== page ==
BARchive: Elected

Bill Jolly, Mr. Acme Beer candidate, sponsored by The Round-Up, 1975

by Jim Stewart

November means elections.  They’re not always filled with donkeys and elephants supported by super PACs finagling to deceive.  Sometimes they’re beefcake elections that stimulate the libido and satisfy the soul.  Sometimes they pit Gay Bar v. Gay Bar.

During the 1970s the California Motor Club held its popular fall charity carnival to elect Mr. CMC in the Marine Labor Union building on Fremont Street, fondly known as Seaman’s Hall.  The CMC Carnival wasn’t the only beefcake election in town.

In 1975, the Acme Brewing Company of San Francisco sponsored the Acme Man ‘75 contest.  Their souvenir program featured 30 shirtless hotties sponsored by various gay bars.  From that Acme Man election, bar owners made money, Acme beer sales in gay bars increased, and the Society for Individual Rights (S.I.R.), a gay community-building organization, reaped the benefits of the ticket sales.  The following year, however, Acme no longer wanted their beer brand coupled with the “fag” bar brand.  Threats of a boycott canceled Acme Man ’76.

Max, a Mr. CMC candidate. Photo: Jim Stewart

Once upon a November, Allan Lowery, my boss and owner of the Leatherneck bar at 11th Street and Folsom, asked me to get out my Nikon and take a few shots of Max Morales for a Mr. CMC poster.  Over a few lines and a couple of beers in his office we discussed the details.

“How much should we spend?” Allan said.

“On the posters?” I said.

“No! How much should the Leatherneck kick in to make Max Mr. CMC?”

“That’s how it works?” I said.  I’d envisioned individual carnival-goers stuffing their monetary votes into their candidate’s, ah… ballot box, sort of like tipping the stripper boys who dance on the bar.  It sounded a lot more fun then some Super PAC buying the election.

“It’s all for charity,” Allan said.

So on a Sunday in November, I walked through the second floor entrance doors of Seaman’s Hall into a world Lewis Carroll could never have imagined down any rabbit hole. The place was packed.  The music was loud.  Its beat matched the rhythm of heavy sex. Mr. CMC candidates were onstage, seducing the crowd.

I stuffed my measly monetary vote in Max’s cardboard ballot box and headed for the bar. I ordered a beer, a long-neck Oly. The air was heavy with the ripe aroma of male sweat, pot, and poppers, all overlaid with tobacco smoke and booze.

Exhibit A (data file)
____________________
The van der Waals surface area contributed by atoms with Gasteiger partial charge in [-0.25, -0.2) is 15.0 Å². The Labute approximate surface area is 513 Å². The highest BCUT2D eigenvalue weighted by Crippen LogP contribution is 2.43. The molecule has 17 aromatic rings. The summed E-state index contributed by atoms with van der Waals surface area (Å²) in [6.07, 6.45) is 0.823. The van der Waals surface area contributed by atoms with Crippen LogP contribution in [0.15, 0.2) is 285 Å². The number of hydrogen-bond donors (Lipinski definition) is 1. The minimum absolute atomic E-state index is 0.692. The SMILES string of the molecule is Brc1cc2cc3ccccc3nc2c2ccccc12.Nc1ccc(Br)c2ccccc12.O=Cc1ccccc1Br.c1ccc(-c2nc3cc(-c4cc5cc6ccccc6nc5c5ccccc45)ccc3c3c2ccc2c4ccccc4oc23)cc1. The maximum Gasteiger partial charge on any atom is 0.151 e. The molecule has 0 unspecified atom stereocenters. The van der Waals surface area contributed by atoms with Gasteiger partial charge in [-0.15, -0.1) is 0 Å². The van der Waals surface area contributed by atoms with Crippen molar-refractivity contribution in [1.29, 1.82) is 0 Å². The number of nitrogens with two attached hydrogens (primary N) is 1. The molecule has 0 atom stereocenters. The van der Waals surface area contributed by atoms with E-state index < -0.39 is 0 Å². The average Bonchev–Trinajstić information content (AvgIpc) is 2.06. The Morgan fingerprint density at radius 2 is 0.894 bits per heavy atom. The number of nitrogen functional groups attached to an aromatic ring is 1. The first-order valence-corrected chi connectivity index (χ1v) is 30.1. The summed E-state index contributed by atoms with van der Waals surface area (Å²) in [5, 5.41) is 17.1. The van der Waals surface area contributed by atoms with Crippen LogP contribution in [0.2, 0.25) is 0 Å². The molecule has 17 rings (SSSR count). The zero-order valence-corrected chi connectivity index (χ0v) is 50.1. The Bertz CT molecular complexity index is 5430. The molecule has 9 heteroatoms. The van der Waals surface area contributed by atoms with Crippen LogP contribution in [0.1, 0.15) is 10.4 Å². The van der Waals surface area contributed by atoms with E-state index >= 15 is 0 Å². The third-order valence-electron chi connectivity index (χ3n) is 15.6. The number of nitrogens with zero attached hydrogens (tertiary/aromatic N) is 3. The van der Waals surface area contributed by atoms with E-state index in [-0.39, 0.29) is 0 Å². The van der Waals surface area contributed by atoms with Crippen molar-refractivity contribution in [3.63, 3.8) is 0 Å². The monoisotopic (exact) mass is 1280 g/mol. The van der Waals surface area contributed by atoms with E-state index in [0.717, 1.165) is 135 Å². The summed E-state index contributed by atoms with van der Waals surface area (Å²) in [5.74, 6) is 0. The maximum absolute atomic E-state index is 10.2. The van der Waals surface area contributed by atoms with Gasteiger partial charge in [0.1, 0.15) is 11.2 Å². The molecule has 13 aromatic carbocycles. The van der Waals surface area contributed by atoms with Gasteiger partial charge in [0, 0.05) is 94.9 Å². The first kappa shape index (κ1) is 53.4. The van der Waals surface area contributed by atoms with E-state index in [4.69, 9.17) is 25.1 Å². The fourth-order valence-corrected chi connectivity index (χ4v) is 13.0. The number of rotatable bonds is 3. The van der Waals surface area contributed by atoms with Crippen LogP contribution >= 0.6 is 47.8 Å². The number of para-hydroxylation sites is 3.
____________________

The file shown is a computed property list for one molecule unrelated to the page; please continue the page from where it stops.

A roar from the crowd turned my head.  One candidate, his muscled, oiled torso strapped into a leather body harness, dominated the stage.  He played to his audience of cheering leatherfolk, air-fucking to the edge of the stage and back.

Then back again, at the edge of the stage, he popped his well-endowed tool from its black leather toolbox and sprayed his sacred juices over those below. The crowd went wild!  Men surged forward to lap the precious liquid from sweating chests and bellies.

I edged my way down the packed stairs to a raw first floor man-cave. As if staged for a Pier Paolo Pasolini film, a stand-up orgy stretched before me.  Booths around the perimeter offered services for hire, for charity. One provided free manicures prior to four-bit fistings. I bumped into Allan.

“Did Max win?” I said.

“No,” Allan said.  “Neither did the air-fucker.”

Big bucks had backed the winner.

After cruising the crowd, getting a good buzz on, and having been sexually satiated several times, I left, a happy man who had done his duty and cast his vote, for charity.

Each year the CMC crowd grew. Rental fees increased. Lawsuits were feared. Insurance became required. The CMC Carnival was last held at Seamen’s Hall in 1978.

Copyright 2012 Jim Stewart. For further true gay adventures check out the award-winning Folsom Street Blues: A Memoir of 1970s SoMa and Leatherfolk in Gay San Francisco by Jim Stewart.

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